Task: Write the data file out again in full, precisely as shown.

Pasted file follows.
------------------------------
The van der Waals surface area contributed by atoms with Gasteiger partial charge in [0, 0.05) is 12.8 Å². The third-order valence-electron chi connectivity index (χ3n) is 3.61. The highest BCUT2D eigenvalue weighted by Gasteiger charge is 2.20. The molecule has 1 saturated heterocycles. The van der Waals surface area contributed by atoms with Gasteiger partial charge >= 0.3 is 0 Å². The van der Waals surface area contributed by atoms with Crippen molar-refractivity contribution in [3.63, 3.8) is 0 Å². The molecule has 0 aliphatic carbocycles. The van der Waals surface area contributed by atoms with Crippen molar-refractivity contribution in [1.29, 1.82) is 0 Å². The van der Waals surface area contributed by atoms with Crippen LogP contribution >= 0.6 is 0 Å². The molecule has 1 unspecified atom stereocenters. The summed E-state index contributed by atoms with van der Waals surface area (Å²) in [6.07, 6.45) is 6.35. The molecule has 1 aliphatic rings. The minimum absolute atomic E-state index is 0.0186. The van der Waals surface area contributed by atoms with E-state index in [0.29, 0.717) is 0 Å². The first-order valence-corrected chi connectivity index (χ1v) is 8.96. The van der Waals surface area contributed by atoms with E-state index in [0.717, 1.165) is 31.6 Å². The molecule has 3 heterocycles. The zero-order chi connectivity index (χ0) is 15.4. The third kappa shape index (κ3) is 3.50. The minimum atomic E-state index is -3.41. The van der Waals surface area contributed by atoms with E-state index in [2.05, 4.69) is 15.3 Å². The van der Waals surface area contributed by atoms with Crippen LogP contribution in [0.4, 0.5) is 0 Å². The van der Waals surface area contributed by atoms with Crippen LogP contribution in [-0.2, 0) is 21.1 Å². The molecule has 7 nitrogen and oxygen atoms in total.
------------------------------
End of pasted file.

The van der Waals surface area contributed by atoms with Gasteiger partial charge in [0, 0.05) is 12.8 Å². The third-order valence-electron chi connectivity index (χ3n) is 3.61. The highest BCUT2D eigenvalue weighted by Gasteiger charge is 2.20. The molecule has 1 saturated heterocycles. The van der Waals surface area contributed by atoms with Gasteiger partial charge >= 0.3 is 0 Å². The van der Waals surface area contributed by atoms with Crippen molar-refractivity contribution in [3.63, 3.8) is 0 Å². The molecule has 0 aliphatic carbocycles. The van der Waals surface area contributed by atoms with Crippen molar-refractivity contribution in [1.29, 1.82) is 0 Å². The van der Waals surface area contributed by atoms with Crippen LogP contribution >= 0.6 is 0 Å². The molecule has 1 unspecified atom stereocenters. The summed E-state index contributed by atoms with van der Waals surface area (Å²) in [6.07, 6.45) is 6.35. The molecule has 1 aliphatic rings. The minimum absolute atomic E-state index is 0.0186. The van der Waals surface area contributed by atoms with E-state index in [0.29, 0.717) is 0 Å². The first-order valence-corrected chi connectivity index (χ1v) is 8.96. The van der Waals surface area contributed by atoms with E-state index in [0.717, 1.165) is 31.6 Å². The molecule has 3 heterocycles. The zero-order chi connectivity index (χ0) is 15.4. The third kappa shape index (κ3) is 3.50. The minimum atomic E-state index is -3.41. The van der Waals surface area contributed by atoms with E-state index in [2.05, 4.69) is 15.3 Å². The van der Waals surface area contributed by atoms with Crippen LogP contribution in [0.4, 0.5) is 0 Å². The van der Waals surface area contributed by atoms with Crippen LogP contribution in [-0.2, 0) is 21.1 Å². The molecule has 7 nitrogen and oxygen atoms in total.